So that is true bullying. Sense that definition is so insightful in and of itself, Megan, that really helps me to redefine in my mind what is bullying. So you mentioned earlier when somebody says I’m being bullied or there’s been bullying it. It’s so easy to jump to conclusions without deciphering exactly what it all entailed.
So this truly helps parents and I think those teachers in the classroom and outside the classroom to really narrow down what is happening with the situation and, and quantifying it [00:04:00] a little bit more. So, yes, and I, I say a good way to kind of gauge it is think about if the behavior was to stop, would both parties benefit and in conflict?
Usually when, when the behavior ends, both parties benefit from the lack of conflict in bullying. When it ends, usually only the target benefits from it ending and the perpetrator. That’s really, That is very interesting. That is a really good Just thought to keep in your mind when you’re, you’re discussing this with people Yeah.
To, to determine whether it is true bullying or not. I like that. Sure. Yeah. And there’s the reason why it’s so important to distinguish. Because you deal with the two very differently. Mm-hmm. . So, you know, if it’s a true bullying situation, you need to immediately separate those two. You can’t bring them together to try to solve the problem.
Cuz that could reinjure the target. It can be really, Devastating and you really need to address that [00:05:00] separately. But when you talk about conflict, you know, the idea is you should bring people together to resolve conflict. You should bring students together to resolve conflict. They should work it out.
And so identifying the two before you address it is really key because how you address it is very different. It is significant for me, you know, both as a parent and as an educator. It was really important to me to instill. Children and then the students that I work with that you should try to work through conflict on your own and you should try to address it not without supports, but you definitely should try to address it on your own.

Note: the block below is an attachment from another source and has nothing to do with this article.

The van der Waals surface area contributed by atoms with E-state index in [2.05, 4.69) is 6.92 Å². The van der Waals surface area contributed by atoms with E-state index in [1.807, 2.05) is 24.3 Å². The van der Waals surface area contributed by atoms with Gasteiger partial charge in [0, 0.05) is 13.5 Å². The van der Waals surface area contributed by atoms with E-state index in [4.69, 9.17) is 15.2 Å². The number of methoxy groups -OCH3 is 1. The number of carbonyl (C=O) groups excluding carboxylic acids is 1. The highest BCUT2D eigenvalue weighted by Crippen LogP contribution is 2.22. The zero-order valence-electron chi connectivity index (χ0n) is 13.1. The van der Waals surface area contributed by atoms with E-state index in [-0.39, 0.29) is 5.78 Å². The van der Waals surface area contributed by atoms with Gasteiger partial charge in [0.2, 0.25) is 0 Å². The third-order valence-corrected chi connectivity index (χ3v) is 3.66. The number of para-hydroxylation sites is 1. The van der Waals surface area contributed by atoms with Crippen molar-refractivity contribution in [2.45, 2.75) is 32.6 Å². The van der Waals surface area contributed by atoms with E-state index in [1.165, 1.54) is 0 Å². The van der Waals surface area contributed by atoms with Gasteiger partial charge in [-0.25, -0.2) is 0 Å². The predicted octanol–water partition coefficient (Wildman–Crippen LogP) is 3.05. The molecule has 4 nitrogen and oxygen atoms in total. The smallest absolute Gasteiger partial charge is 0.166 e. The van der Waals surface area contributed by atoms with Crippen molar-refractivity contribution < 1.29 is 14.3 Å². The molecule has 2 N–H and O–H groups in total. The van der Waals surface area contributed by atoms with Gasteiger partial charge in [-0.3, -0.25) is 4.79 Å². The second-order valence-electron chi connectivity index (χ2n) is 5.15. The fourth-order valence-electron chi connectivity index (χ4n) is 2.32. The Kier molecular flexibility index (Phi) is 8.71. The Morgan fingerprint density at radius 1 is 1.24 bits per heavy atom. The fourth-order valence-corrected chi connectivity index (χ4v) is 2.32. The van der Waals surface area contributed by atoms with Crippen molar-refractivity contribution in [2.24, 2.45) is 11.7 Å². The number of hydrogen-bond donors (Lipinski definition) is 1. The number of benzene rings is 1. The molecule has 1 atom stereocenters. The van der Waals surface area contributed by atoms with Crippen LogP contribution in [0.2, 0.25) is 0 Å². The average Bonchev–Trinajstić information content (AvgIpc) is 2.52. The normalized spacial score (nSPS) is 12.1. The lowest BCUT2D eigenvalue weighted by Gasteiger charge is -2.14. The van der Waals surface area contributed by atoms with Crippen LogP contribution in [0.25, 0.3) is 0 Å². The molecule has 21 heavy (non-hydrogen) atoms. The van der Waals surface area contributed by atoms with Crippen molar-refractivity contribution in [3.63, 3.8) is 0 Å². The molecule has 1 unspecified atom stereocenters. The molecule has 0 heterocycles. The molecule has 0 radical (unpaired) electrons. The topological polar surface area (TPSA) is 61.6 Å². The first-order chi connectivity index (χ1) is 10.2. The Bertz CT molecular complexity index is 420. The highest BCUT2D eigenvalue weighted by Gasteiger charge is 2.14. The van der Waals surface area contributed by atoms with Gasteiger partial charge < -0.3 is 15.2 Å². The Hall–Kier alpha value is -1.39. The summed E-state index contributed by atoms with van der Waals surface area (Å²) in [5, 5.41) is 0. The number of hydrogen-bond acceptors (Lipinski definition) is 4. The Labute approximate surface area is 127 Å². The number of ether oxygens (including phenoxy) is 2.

And bullying should never, A target of bullying should never be left alone to deal with it on their own. So that’s why it’s really key to kind of distinguish the two before you start working with the students or working with your own child. We’re sitting here as, Oh, sorry, Sandy, but I’m sitting here as an adult listening to the definition of bullying.
As an adult, it’s harassment. I mean, I, that’s, I’m just [00:06:00] thinking about being in the workplace. I, I had a situation quite a few years ago where I had a boss that every day was something every single day, and it wa it was a sexual harassment type of situation. It was but it was a complete imbalance of power.
It was ongoing. He had intent to control and it, and it was something I could not deal with on my own because he was my boss and what am I supposed to do? And, and. That in my head as you’re going through, I’m like, That’s harassment. It’s harassment. It’s harassment. So maybe we need to change some terminology because bullying really, truly is harassment.
Absolutely. That’s a great analogy because that’s what it is. And that, you know, someone who’s being harassed, it shouldn’t be put, the owner shouldn’t be put on them to try to fix it. You know, they need support. And especially when it’s systemic like that and the power is in balance, out of balance. Whereas, you know, peer conflict.
Is very different. And I think that’s part of, they, they, you need to know how to handle peer conflict. I was just gonna [00:07:00] say that I think that part of the problem is I think a lot of parenting nowadays, we have this notion that we don’t want our young person or child to experience pain and experience disappointment and, and you know, we don’t want anything negative to happen to them.
So we try to clear the way so that none of that happens when the reality. We need, young people are going to experience disappointment and pain and, and problems and difficulties. And it’s not our job as parents to prevent that. It’s our job to help them learn to work through that and to help them progress through that.
And that’s how to become competent adults. And so identifying conflict and then working with them through the conflict is a healthy. Part of childhood and a healthy part of, of growing up and becoming you know, someone who has resilience and grit and the ability to handle life. So I think we, if we kind of let go of the notion that we are, we don’t want our kid to ever experience you get anything bad.